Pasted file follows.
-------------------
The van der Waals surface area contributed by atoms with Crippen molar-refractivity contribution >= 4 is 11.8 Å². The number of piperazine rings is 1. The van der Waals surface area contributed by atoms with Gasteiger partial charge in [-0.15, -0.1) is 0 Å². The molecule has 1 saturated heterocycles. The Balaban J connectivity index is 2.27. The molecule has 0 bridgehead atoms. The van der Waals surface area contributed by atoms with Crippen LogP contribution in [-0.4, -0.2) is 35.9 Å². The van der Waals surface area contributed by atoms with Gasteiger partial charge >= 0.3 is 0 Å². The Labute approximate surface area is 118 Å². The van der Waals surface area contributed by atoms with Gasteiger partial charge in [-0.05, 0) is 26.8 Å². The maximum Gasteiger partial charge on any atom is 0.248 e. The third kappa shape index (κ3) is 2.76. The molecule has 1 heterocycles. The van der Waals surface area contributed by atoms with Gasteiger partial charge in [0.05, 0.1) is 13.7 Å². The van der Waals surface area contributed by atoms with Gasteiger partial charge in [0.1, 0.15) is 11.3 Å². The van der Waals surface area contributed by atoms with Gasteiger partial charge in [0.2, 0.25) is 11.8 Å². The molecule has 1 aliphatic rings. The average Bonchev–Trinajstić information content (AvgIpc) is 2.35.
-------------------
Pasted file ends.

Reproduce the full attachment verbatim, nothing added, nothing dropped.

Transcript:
The van der Waals surface area contributed by atoms with Crippen molar-refractivity contribution >= 4 is 11.8 Å². The number of piperazine rings is 1. The van der Waals surface area contributed by atoms with Gasteiger partial charge in [-0.15, -0.1) is 0 Å². The molecule has 1 saturated heterocycles. The Balaban J connectivity index is 2.27. The molecule has 0 bridgehead atoms. The van der Waals surface area contributed by atoms with Crippen LogP contribution in [-0.4, -0.2) is 35.9 Å². The van der Waals surface area contributed by atoms with Gasteiger partial charge >= 0.3 is 0 Å². The Labute approximate surface area is 118 Å². The van der Waals surface area contributed by atoms with Gasteiger partial charge in [-0.05, 0) is 26.8 Å². The maximum Gasteiger partial charge on any atom is 0.248 e. The third kappa shape index (κ3) is 2.76. The molecule has 1 heterocycles. The van der Waals surface area contributed by atoms with Gasteiger partial charge in [0.05, 0.1) is 13.7 Å². The van der Waals surface area contributed by atoms with Gasteiger partial charge in [0.1, 0.15) is 11.3 Å². The van der Waals surface area contributed by atoms with Gasteiger partial charge in [0.2, 0.25) is 11.8 Å². The molecule has 1 aliphatic rings. The average Bonchev–Trinajstić information content (AvgIpc) is 2.35.